Anti-Money Laundering (AML) , Blockchain & Cryptocurrency , Cryptocurrency Fraud

Israel Tracks, Seizes Cryptocurrency From Hamas-Linked Firm

Experts: Seizure Reinforces that Cryptocurrency is Not Anonymous
Israel Tracks, Seizes Cryptocurrency From Hamas-Linked Firm

The Israeli Ministry of Defense has seized 2.6 million shekels - or $836,168, according to exchange rates at the time - worth of cryptocurrency from a currency exchange firm with ties to the Hamas terrorist group, according to Hebrew daily Israel Hayom.

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The exposure of the terror-financing network was a joint effort by the Israel Defense Forces Intelligence, the cybercrime department of the Israel Police and the cyber unit in the state attorney's office, the newspaper reports.

The Israeli Ministry of Defense did not immediately respond to Information Security Media Group's request for confirmation of the report and additional details.

'Blockchain Never Forgets'

The use of cryptocurrency by cybercriminals may be advantageous to law enforcement agencies, according to some experts.

Law enforcement agencies in both the U.S. and Israel have dedicated resources to track online fundraising activity of Hamas and other terrorist organizations, including public-private relationships with blockchain forensic firms, according to William Callahan, director of government and strategic affairs for Blockchain Intelligence Group.

His company develops blockchain technology search, risk-scoring and data analytics solutions for the law enforcement, regulator and financial communities.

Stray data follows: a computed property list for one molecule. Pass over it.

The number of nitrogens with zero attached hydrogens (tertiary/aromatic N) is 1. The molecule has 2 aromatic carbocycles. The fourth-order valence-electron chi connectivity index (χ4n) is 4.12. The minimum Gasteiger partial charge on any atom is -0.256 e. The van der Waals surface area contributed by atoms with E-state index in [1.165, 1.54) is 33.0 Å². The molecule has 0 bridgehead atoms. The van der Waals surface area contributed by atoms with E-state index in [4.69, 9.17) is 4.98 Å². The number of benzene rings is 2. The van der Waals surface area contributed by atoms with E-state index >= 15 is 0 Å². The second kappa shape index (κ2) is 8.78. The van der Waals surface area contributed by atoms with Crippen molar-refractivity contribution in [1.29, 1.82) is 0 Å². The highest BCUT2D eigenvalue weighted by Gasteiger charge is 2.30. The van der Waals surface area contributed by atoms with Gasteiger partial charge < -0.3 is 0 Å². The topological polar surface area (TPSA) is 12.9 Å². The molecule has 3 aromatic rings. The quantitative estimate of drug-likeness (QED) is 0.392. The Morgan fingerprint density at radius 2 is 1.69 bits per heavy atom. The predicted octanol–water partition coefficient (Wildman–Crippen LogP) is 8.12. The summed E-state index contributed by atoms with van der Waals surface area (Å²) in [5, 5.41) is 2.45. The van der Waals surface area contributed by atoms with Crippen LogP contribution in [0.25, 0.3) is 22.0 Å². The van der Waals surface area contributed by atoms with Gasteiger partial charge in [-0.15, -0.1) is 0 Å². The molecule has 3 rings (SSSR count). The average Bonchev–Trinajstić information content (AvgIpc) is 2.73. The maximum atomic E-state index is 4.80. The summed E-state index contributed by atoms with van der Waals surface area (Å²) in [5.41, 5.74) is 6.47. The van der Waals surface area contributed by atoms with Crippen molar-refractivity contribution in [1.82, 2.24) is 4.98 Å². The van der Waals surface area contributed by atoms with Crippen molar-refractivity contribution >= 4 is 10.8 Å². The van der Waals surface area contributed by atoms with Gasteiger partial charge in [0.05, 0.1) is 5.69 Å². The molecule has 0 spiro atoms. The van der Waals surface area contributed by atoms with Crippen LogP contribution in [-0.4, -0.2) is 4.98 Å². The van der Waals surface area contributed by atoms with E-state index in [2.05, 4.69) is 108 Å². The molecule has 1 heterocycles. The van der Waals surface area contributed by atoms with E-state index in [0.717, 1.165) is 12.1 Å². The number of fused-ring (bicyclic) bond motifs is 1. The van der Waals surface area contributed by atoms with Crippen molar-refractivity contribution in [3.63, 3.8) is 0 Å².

This seizure, he tells ISMG, reinforces the notion that "cryptocurrency is not anonymous and can be traced using data from the blockchain."

"It is not only the seizure of the funds that is important. Using analytical tools, investigators will be able to track and trace the funds to the original sender. If you make a transfer of bitcoin or another cryptocurrency, chances are investigators will be able to track the flow of funds to the original sender," says Callahan, a retired special agent who oversaw the federal narcotic enforcement operations for the U.S. Drug Enforcement Administration.

Hamas, he says, operates a network of currency exchanges that allow goods and funds to be imported to fund its terrorist activities - similar to money laundering tactics used by drug cartels.

"Using traditional anti-money laundering data, along with crypto data, law enforcement can identify the source of the funds, and make future arrests and seizures. As we like to remind people - the blockchain never forgets," says Callahan.

Omri Segev Moyal, co-founder of cybersecurity firm Profero, which helps with cryptocurrency crime resolution, says that terrorist organizations and ransomware groups will find it increasingly difficult to use cryptocurrency for illicit activity.

"The current seizure is another great example of how bad actors misunderstand [that] bitcoin - and other cryptocurrencies - can be used for money laundering. As time passes and cryptocurrency becomes more mainstream, this will be like any typical bank account seizure," Moyal tells ISMG.

Crypto Is Not the Problem

According to Callahan, cryptocurrency is not the problem. "The problem is terrorist organizations such as Hamas and noncompliant money exchange businesses that provide services to criminal and terrorist organizations," he says.

"Cryptocurrency has value, and these criminal and terrorist organizations use value - whether it’s in crypto, fiat or commercial goods - to fund their illicit activity. Law enforcement and the private sector are working together to identify and dismantle these networks by using technology to seize funds and arrest violators," he says.

Earlier in July, in a similar move, the Ministry of Defense confiscated about 150 digital wallets containing cryptocurrencies, allegedly used for laundering funds, according to an Al Jazeera report.


About the Author

Prajeet Nair

Prajeet Nair

Principal Correspondent, ISMG

Nair is principal correspondent for Information Security Media Group's global news desk. He has previously worked at TechCircle, IDG, Times Group and other publications where he reported on developments in enterprise technology, digital transformation and other issues.




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